Arminda Del Carmen Santacruz Petitioner v. Loretta E. Lynch, Attorney General of the United States Respondent
Arminda Del Carmen Santacruz petitions for review of the Board of Immigration Appeals's (BIA) order dismissing her appeal of an immigration judge's (IJ) denial of her applications for asylum, withholding of removal, and relief under the Convention Against Torture (CAT). We deny the petition for review.
Santacruz, a native and citizen of El Salvador, entered the United States without inspection or documentation in November 2009. After the Department of Homeland Security initiated removal proceedings, Santacruz conceded that she was removable and applied for asylum, withholding of removal, and CAT relief. She asserted that she had been abused in El Salvador by Oscar Garcia, her former domestic partner and the father of her two children, and that she feared future abuse by Garcia if she were forced to return.
At a hearing before the immigration judge (IJ), Santacruz testified that she lived with Garcia in his father's home from 1995 to 2006 and that Garcia began to mistreat her after they had been living together for about three years. She stated that Garcia “would come home very aggressive” and that he mistreated her “[a] lot of times.” She testified that in 2001 or 2002, Garcia arrived home intoxicated, broke a mirror, and “hugged” her while holding a piece of broken glass as if “he was going to do something on [her] throat.” She also testified that on another unspecified occasion, Garcia came home intoxicated and “very aggressive” and insulted her by calling her “a big crazy woman and ․ a prostitute.” In addition to incidents involving Garcia, Santacruz testified that, while she was growing up, both her uncle and her stepfather attempted to rape her on separate occasions but that her grandmother intervened each time. Santacruz also stated that her stepfather threatened her mother with a machete in 1996 or 1997. Although the police were called, they did not arrest her stepfather. She also testified that after being raped, her young cousin went to the police, who took her to the hospital but ultimately “didn't do anything about it.”
Santacruz stated that in October 2006, Garcia beat her with his fists, kicked her, and attempted to rape her because she questioned him about his mistress. Immediately after this incident, Santacruz took her children, who had been playing outside; left Garcia; and moved in with her mother, who lived some distance away in the same town. She stated that Garcia came to her mother's house a few months later, threatened to take the children, and again attempted to rape her, but that she was able to escape by running to her grandmother's house nearby. She later once saw Garcia while she was leaving work but was able to get home in a taxi “through different streets.” Garcia thereafter contacted her on one occasion, when he again came to her mother's house and threatened to take the children. After Santacruz threatened to call the police, Garcia left and did not contact her again. She related no other specific incidents of abuse by Garcia, and she testified that she was able to work from the time she left Garcia in 2006 until she left El Salvador in 2009. She also stated that she never called the police to report Garcia's abuse and that she never sought medical treatment for an injury related to that abuse. Santacruz testified that she eventually decided to leave El Salvador in 2009 because she “was in despair,” she did not have Garcia's “support anymore,” and she “felt trapped without ․ any type of protection from [anyone].” She stated that she was afraid to return to El Salvador because Garcia might once again hurt her.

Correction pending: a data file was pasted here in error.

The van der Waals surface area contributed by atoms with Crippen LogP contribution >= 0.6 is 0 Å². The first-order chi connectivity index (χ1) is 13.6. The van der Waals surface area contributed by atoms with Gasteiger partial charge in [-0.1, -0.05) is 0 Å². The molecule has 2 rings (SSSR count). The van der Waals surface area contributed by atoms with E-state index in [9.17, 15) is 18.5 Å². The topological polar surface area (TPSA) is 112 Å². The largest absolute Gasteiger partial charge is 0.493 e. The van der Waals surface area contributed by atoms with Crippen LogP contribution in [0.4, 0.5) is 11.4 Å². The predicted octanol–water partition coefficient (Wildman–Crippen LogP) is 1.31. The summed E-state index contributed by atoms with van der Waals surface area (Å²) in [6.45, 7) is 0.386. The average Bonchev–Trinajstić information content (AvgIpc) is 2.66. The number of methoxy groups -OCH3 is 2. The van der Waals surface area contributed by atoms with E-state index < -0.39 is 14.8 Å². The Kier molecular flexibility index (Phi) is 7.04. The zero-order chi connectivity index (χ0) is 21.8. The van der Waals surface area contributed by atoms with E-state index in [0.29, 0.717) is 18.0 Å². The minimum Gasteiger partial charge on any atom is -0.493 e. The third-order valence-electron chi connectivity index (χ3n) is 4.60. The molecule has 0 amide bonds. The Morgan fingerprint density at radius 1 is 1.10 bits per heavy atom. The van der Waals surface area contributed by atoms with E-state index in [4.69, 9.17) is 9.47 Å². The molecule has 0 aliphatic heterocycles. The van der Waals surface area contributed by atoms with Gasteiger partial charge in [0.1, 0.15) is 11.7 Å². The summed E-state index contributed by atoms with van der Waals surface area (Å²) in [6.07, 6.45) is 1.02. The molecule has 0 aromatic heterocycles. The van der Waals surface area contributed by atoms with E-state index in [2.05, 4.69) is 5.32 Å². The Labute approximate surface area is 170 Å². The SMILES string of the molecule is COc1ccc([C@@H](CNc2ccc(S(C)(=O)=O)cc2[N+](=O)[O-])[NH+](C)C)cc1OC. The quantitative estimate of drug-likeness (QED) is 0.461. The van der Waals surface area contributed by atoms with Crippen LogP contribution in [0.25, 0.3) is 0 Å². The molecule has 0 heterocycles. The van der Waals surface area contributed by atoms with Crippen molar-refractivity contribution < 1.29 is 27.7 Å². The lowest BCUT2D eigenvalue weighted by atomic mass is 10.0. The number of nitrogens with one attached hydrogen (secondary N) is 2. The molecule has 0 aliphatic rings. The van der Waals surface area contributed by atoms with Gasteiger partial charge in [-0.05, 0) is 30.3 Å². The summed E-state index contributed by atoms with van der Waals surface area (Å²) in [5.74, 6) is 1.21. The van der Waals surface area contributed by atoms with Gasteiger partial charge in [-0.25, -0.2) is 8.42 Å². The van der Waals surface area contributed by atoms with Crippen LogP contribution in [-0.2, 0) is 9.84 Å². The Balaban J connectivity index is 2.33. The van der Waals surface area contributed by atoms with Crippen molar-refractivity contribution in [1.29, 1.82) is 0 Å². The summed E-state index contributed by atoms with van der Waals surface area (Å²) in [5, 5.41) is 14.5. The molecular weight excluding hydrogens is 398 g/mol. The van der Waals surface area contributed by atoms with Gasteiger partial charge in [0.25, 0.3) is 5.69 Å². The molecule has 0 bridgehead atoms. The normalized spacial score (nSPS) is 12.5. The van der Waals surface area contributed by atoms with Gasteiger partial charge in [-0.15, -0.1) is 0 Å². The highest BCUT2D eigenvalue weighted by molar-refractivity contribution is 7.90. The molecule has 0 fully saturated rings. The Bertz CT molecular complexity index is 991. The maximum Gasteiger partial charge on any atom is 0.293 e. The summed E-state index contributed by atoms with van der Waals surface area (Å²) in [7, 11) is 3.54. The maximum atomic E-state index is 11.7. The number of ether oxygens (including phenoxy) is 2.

The IJ found Santacruz “to be generally credible,” but denied her claim for asylum because she had failed to establish that she suffered harm rising to the level of persecution, that the Salvadoran government was unwilling or unable to control Garcia, or that she was a member of either of her proposed particular social groups—Salvadoran women in domestic relationships who are unable to leave or Salvadoran women who are viewed as property by virtue of their domestic relationships. The IJ also concluded that because Santacruz failed to establish her eligibility for asylum, she necessarily failed to meet the more demanding standards to establish her eligibility for withholding of removal and CAT relief.
The BIA upheld the IJ's decision to deny relief, agreeing with the IJ's reasoning in all respects. As to Santacruz's claim for CAT relief, the BIA acknowledged that the country reports and other evidence submitted by Santacruz “demonstrate[d] that domestic violence continues to be a difficult situation in El Salvador,” but that the reports and evidence also demonstrated “that the government [was] taking steps to improve the situation for victims of domestic abuse.”
Santacruz argues that the BIA erred in determining that she had failed to establish that she suffered past persecution or had a well-founded fear of future persecution, that she was a member of a cognizable particular social group, and that the Salvadoran government was unwilling or unable to control her persecutor. We review the BIA's decision for substantial evidence on the record as a whole and will not reverse its “factual findings unless ‘the petitioner demonstrates that the evidence was so compelling that no reasonable fact finder could fail to find in favor of the petitioner.’ ” Garcia v. Holder, 746 F.3d 869, 872 (8th Cir. 2014) (quoting Supangat v. Holder, 735 F.3d 792, 795 (8th Cir. 2013) (per curiam)); see also 8 U.S.C. § 1252(b)(4)(B) (stating that findings of fact cannot be disturbed “unless any reasonable adjudicator would be compelled to conclude to the contrary”). We review the BIA's legal determinations de novo, giving due deference to the BIA's interpretation of the statutes and regulations it administers. Salman v. Holder, 687 F.3d 991, 994 (8th Cir. 2012). To the extent the BIA adopted the findings or reasoning of the IJ, we consider the two decisions together. Garcia, 746 F.3d at 872.